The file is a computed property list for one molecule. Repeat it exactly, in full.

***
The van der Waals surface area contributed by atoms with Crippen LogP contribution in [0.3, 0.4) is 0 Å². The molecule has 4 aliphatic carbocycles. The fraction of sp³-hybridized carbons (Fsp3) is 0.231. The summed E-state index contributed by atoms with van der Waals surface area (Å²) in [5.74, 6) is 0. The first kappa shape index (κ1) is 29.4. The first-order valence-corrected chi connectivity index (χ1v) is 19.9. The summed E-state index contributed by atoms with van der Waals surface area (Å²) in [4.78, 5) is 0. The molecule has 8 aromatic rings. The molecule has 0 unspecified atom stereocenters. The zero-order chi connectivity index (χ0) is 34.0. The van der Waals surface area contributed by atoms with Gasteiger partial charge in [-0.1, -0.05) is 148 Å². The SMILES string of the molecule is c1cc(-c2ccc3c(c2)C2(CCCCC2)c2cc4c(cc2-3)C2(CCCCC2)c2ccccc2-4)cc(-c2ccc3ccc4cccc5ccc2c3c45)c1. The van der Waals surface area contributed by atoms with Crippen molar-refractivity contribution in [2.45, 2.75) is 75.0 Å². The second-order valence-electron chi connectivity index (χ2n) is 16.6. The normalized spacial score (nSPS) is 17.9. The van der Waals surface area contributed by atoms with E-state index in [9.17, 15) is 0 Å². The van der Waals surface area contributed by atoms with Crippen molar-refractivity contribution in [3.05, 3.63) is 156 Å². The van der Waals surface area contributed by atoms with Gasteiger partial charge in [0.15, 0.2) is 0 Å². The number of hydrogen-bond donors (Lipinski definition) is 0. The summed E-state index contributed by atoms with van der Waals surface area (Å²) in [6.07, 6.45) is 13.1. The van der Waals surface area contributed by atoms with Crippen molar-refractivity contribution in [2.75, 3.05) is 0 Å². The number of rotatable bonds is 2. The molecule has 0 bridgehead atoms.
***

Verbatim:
The van der Waals surface area contributed by atoms with Crippen LogP contribution in [0.3, 0.4) is 0 Å². The molecule has 4 aliphatic carbocycles. The fraction of sp³-hybridized carbons (Fsp3) is 0.231. The summed E-state index contributed by atoms with van der Waals surface area (Å²) in [5.74, 6) is 0. The first kappa shape index (κ1) is 29.4. The first-order valence-corrected chi connectivity index (χ1v) is 19.9. The summed E-state index contributed by atoms with van der Waals surface area (Å²) in [4.78, 5) is 0. The molecule has 8 aromatic rings. The molecule has 0 unspecified atom stereocenters. The zero-order chi connectivity index (χ0) is 34.0. The van der Waals surface area contributed by atoms with Gasteiger partial charge in [-0.1, -0.05) is 148 Å². The SMILES string of the molecule is c1cc(-c2ccc3c(c2)C2(CCCCC2)c2cc4c(cc2-3)C2(CCCCC2)c2ccccc2-4)cc(-c2ccc3ccc4cccc5ccc2c3c45)c1. The van der Waals surface area contributed by atoms with Crippen molar-refractivity contribution in [2.45, 2.75) is 75.0 Å². The second-order valence-electron chi connectivity index (χ2n) is 16.6. The normalized spacial score (nSPS) is 17.9. The van der Waals surface area contributed by atoms with E-state index in [9.17, 15) is 0 Å². The van der Waals surface area contributed by atoms with Crippen molar-refractivity contribution in [3.05, 3.63) is 156 Å². The van der Waals surface area contributed by atoms with Gasteiger partial charge in [0.15, 0.2) is 0 Å². The number of hydrogen-bond donors (Lipinski definition) is 0. The summed E-state index contributed by atoms with van der Waals surface area (Å²) in [6.07, 6.45) is 13.1. The van der Waals surface area contributed by atoms with Crippen molar-refractivity contribution in [2.75, 3.05) is 0 Å². The number of rotatable bonds is 2. The molecule has 0 bridgehead atoms.